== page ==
It was the loudest of cracks. From inside the house, it sounded like something had split in two or was waiting for me to go outside to investigate before splitting in two, on my head.
You get good noises in the bush. Football teams tackling each other on the roof (possums). Freight trains coming straight at you (dirt bikes with muffler issues). Stuff that makes you cry (anything being weaned). But this crack noise was different. It sounded like real end-of-the-world stuff. Like something giving up, groaning, just in case you didn’t hear it the first time, and them come crashing down in a heap.
And it did come crashing down in a heap – the largest tree in the house paddock.
A stunning lump of of leaves and branches that had been standing upright for longer than anyone I knew, or even their long-lost relatives had known. Older than an elderly person which, some young bright spark disturbingly said the other day, was 50.
It was a cypress pine, believed planted when my cottage was built back in the 1890s. It stood smack bang in the middle of a sort-of garden behind the house. Nothing much grew underneath it because of its vast canopy, but it was oasis-like in the summer because it was so cool – in the cold sense of the word – and you could see a snake coming from 20 metres. But the pine had developed a lean over the past few years, although I reckoned that just added to its charm. Maybe it had relatives in Pisa?
We had lunch under it. Discussed the meaning of life around it. Mowed its underneath bits. Started many a Great Australian Novel from it – although I never got much past Chapter One because it was such a beautiful tree that all I mostly did while sitting under it, was to, well, sit under it and dream about writing a Great Australian Novel.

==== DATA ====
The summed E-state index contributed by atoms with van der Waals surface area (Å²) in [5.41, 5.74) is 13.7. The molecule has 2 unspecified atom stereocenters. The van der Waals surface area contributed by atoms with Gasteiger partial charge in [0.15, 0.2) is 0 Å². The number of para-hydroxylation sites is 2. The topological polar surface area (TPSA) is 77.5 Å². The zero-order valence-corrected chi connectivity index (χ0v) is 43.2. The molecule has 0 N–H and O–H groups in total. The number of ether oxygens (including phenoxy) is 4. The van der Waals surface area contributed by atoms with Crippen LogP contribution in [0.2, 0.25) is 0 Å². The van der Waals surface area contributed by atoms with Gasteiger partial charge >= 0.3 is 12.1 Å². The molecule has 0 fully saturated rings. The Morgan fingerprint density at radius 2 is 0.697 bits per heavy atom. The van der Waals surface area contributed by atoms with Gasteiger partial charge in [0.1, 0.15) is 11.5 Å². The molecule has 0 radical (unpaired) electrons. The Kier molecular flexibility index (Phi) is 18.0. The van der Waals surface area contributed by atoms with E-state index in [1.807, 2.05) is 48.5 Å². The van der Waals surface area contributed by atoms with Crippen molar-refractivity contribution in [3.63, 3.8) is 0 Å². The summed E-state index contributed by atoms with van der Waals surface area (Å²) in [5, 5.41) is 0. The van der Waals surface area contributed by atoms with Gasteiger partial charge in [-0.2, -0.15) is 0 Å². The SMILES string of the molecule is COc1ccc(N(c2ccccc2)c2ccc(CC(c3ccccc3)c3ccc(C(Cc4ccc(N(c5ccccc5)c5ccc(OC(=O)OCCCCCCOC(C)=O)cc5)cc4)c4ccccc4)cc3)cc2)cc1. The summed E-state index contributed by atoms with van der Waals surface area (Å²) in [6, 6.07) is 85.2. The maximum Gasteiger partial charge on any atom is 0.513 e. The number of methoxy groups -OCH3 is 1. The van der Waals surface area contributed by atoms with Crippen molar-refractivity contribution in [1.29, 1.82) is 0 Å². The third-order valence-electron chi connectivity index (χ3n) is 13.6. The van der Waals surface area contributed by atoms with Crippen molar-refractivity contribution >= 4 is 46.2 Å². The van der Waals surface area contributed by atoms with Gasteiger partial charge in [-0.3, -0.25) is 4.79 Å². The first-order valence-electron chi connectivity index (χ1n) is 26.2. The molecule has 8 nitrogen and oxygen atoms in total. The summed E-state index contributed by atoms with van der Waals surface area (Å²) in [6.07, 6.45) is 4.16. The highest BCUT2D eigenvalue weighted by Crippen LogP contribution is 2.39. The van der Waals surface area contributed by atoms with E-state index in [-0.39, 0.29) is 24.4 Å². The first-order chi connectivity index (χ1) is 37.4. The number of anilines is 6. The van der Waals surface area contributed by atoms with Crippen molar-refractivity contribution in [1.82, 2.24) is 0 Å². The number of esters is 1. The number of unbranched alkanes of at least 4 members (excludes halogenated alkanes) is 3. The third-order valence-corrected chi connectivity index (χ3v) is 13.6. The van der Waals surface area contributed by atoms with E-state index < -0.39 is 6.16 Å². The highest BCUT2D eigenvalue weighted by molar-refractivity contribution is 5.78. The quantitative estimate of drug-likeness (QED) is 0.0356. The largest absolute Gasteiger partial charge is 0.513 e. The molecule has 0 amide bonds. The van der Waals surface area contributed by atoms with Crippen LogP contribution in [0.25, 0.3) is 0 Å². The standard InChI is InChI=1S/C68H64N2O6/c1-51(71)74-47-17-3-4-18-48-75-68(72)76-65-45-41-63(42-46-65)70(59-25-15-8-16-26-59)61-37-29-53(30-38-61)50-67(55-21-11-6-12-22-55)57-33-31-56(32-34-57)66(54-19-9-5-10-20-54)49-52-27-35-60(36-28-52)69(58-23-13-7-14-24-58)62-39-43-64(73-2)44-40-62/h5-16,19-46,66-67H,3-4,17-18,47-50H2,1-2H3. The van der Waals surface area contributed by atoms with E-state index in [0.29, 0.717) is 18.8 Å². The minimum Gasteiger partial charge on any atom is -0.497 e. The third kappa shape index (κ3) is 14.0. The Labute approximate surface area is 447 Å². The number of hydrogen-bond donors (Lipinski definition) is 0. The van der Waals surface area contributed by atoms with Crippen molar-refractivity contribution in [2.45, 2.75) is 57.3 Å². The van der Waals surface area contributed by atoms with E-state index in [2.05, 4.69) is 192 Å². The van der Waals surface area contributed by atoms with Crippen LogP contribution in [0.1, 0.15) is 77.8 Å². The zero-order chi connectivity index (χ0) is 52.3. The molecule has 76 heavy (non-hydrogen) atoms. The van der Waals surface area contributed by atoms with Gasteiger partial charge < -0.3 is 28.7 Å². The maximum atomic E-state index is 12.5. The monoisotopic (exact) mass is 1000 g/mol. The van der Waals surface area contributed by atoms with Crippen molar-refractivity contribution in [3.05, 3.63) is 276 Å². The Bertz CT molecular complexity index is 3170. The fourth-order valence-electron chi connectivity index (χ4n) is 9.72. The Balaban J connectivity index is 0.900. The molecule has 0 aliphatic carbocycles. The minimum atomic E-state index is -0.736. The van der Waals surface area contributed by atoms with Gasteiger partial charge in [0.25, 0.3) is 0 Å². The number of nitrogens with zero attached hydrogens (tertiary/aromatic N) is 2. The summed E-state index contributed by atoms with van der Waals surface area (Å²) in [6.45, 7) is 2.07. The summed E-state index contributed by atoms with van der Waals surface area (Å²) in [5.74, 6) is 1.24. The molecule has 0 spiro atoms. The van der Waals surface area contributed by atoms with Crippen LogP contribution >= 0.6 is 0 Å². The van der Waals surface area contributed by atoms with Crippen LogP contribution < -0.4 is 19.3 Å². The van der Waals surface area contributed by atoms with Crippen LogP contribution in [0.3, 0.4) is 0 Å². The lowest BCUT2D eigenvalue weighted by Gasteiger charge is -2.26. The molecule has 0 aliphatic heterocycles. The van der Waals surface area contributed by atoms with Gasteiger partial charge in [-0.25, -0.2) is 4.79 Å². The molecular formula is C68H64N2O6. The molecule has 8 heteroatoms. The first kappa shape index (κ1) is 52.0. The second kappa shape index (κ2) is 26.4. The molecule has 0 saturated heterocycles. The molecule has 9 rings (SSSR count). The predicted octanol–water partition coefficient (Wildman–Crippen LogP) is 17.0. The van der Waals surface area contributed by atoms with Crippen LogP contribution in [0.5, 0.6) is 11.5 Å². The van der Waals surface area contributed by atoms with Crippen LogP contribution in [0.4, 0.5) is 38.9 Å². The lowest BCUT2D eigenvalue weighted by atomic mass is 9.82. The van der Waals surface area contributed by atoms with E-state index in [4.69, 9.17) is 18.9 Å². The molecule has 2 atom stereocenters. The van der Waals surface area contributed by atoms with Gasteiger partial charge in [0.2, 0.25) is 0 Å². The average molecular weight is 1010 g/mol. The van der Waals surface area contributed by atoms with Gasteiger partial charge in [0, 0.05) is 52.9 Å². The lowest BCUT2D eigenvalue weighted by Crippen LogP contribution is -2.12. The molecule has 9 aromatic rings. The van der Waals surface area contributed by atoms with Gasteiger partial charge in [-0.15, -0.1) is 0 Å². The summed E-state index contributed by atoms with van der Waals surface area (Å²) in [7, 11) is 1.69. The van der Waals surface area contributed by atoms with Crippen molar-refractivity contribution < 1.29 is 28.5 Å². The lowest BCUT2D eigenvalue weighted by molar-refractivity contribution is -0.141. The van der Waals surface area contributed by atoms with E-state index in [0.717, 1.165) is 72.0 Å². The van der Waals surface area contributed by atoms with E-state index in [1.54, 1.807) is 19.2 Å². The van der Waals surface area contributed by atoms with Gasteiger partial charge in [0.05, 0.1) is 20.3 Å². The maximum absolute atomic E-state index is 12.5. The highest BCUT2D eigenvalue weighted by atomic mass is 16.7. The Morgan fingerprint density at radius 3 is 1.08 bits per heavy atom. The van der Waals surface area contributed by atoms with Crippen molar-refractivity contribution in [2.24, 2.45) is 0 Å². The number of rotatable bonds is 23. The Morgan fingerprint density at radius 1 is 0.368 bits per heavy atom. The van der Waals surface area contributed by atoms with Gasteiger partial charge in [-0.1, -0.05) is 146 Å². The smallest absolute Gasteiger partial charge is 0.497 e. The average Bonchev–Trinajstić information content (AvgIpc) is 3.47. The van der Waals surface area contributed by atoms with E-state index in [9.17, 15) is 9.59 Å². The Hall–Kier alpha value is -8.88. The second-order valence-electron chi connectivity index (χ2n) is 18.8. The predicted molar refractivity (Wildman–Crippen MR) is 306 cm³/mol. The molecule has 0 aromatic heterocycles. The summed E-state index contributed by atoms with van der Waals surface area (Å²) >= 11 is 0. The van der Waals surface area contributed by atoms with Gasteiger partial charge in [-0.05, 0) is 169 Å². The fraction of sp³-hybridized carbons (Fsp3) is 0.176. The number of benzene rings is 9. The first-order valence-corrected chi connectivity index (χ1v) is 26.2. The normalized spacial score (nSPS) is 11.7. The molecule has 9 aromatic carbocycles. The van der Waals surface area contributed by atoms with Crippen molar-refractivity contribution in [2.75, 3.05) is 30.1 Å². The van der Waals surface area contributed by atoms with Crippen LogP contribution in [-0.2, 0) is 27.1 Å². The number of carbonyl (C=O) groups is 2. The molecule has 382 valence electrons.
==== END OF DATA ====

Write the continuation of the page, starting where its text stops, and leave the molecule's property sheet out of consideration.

Although it developed the lean, I wasn’t too bothered. With a trunk like a fat giant’s sock, I didn’t think it would ever come a cropper.
But it did. After I heard that crack and had looked around the yard everywhere except where the tree was, I braved it and went out there. The good news was that I could see so much more sky. The bad was that most of this magnificent old man was lying on the ground, white ag pipes sticking out of his, er, nether regions. Shit, I thought, thinking septic tank pipes.
There were birds everywhere. Don’t know if they were shaken out of the tree when it fell or whether they’d sniffed out the septic situation, but they soon scattered.
All that was left was lumps of tree, and, remarkably, a table made out of old weatherboards which had been underneath. It was still standing. Somehow. Probably will be able to rescue it when I get my front-end loader licence so I can remove the remains of the tree.
I sort-of want to bury the tree, did I write that out aloud? But I don’t think I could stand any revival of talk about a certified person being barking mad.
It’s not like I would use it for firewood once it’s seasoned in a couple of lifetimes – pine gums up chimneys, so I’ve learned from experience. Bitter, red-hot experience involving a flue – and not the cold kind.
Maybe I could take up wood carving, but I reckon this tree has suffered enough.